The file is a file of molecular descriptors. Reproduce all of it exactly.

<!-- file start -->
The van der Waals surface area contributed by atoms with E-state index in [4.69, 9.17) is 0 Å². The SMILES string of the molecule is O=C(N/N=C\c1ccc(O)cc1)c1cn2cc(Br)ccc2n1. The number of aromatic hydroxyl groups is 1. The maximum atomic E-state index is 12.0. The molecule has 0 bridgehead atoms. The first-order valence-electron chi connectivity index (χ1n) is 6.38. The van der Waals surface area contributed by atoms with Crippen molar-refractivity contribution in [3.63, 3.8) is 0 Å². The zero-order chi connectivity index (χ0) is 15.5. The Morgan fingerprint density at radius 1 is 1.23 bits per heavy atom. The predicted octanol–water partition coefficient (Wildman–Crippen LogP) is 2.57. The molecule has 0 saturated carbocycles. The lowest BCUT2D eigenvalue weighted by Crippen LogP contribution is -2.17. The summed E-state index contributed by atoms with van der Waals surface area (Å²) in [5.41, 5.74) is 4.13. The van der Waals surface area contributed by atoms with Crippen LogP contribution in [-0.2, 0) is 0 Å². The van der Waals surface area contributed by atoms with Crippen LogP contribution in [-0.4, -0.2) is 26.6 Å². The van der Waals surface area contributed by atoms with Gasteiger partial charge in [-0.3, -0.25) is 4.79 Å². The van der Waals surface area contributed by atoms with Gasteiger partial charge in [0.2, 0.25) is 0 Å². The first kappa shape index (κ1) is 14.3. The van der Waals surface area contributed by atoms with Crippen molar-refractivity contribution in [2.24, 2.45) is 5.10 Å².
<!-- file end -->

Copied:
The van der Waals surface area contributed by atoms with E-state index in [4.69, 9.17) is 0 Å². The SMILES string of the molecule is O=C(N/N=C\c1ccc(O)cc1)c1cn2cc(Br)ccc2n1. The number of aromatic hydroxyl groups is 1. The maximum atomic E-state index is 12.0. The molecule has 0 bridgehead atoms. The first-order valence-electron chi connectivity index (χ1n) is 6.38. The van der Waals surface area contributed by atoms with Crippen molar-refractivity contribution in [3.63, 3.8) is 0 Å². The zero-order chi connectivity index (χ0) is 15.5. The Morgan fingerprint density at radius 1 is 1.23 bits per heavy atom. The predicted octanol–water partition coefficient (Wildman–Crippen LogP) is 2.57. The molecule has 0 saturated carbocycles. The lowest BCUT2D eigenvalue weighted by Crippen LogP contribution is -2.17. The summed E-state index contributed by atoms with van der Waals surface area (Å²) in [5.41, 5.74) is 4.13. The van der Waals surface area contributed by atoms with Crippen LogP contribution in [-0.2, 0) is 0 Å². The van der Waals surface area contributed by atoms with Crippen LogP contribution in [-0.4, -0.2) is 26.6 Å². The van der Waals surface area contributed by atoms with Gasteiger partial charge in [-0.3, -0.25) is 4.79 Å². The van der Waals surface area contributed by atoms with Gasteiger partial charge in [0.2, 0.25) is 0 Å². The first kappa shape index (κ1) is 14.3. The van der Waals surface area contributed by atoms with Crippen molar-refractivity contribution in [2.24, 2.45) is 5.10 Å².